Not thrilled about waterfront plans | Letter
Editor, The Beacon:
How much more of the waterfront is going to converted for the sake of supporting commuters and not the residents of Mukilteo [“Mukilteo plans for its 5 acres of waterfront,” The Beacon, front page, Oct. 16]?
Are we, as residents, supposed to be thrilled about a single promenade with limited beach access? What consideration has been given to the environmental impact on the increased number of vehicles waiting to board a ferry? The run-off pollutants entering the water?
Seriously, what is the point of opening Japanese Gulch, and attempting to protect it, if Mukilteo is going to introduce more traffic/parking down to the waterfront?
Why not use the open space by Harbour Place and Mukilteo Speedway for a garage and transit center? Provide commuters with a "streetcar" method of gaining access to the ferry, train or buses? That space is just sitting there. Surely, it has to be less expensive to develop than the waterfront?
Residents may be more likely to leave their vehicles at home, if they could walk or ride their bicycles to catch a bus or train. They would have access to the waterfront activities without the stress of finding a parking space.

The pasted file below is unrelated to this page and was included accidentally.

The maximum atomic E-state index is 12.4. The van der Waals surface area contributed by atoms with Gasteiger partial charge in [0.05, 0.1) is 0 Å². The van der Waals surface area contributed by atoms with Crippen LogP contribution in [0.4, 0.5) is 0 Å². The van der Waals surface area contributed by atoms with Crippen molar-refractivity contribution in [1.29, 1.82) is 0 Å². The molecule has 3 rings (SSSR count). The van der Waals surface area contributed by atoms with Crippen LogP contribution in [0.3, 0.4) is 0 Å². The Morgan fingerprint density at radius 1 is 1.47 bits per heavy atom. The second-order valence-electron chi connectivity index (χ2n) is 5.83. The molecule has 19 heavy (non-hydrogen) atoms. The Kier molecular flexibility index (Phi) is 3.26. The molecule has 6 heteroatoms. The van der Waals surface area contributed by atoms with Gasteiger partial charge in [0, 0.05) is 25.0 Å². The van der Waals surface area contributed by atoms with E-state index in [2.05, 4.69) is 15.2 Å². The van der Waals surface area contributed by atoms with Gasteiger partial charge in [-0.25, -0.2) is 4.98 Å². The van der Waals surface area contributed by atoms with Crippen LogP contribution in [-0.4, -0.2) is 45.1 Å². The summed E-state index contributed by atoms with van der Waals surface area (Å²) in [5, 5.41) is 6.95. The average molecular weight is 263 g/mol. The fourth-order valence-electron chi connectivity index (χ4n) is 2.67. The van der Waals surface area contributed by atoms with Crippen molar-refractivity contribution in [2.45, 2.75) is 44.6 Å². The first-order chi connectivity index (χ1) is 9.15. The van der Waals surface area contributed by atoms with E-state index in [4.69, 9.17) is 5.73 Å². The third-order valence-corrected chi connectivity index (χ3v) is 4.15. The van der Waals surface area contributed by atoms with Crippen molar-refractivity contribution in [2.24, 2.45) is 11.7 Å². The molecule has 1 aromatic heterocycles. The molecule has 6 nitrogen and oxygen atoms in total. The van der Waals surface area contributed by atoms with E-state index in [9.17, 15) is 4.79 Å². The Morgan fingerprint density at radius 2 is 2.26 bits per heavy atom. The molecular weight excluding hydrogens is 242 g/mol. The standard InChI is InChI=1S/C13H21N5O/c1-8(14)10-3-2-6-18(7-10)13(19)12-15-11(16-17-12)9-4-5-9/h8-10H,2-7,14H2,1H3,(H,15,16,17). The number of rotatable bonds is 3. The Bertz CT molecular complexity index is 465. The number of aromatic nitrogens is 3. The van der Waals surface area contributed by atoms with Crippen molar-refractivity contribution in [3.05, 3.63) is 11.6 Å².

In that spot, fewer residents would look out their windows and see a large, unsightly parking structure.
A number of Mukilteo residents would appreciate having a closer park-and-ride, reducing the wear and tear on their own vehicles, and so they don’t have to go to Mariner, Ash Way or Lynnwood, all of which fill quickly.
The waterfront should be redeveloped in a manner that encourages people to relax, unwind and enjoy what it has to offer. It should also fully take into consideration the residents of Old Town.
Imagine it: A rebuilt art building, with storefront to sell artwork. Additional places to eat, different shops, all a part of a boardwalk atmosphere that draws foot traffic, not cars.
In the summer, when ferry wait times exceed 90 minutes, perhaps commuters will wander the options available and spend money in support of the community or simply stroll the beachfront until time to embark.
When my family and I moved here, we looked around and appreciated all the green space. Now I am watching it slowly become eroded by development.
It seems to me that the agenda of Mukilteo's "leadership" is less about Mukilteo. The more I read about the multimodal options, the more I see an area buried under asphalt and concrete, reducing a beautiful skyline to structures.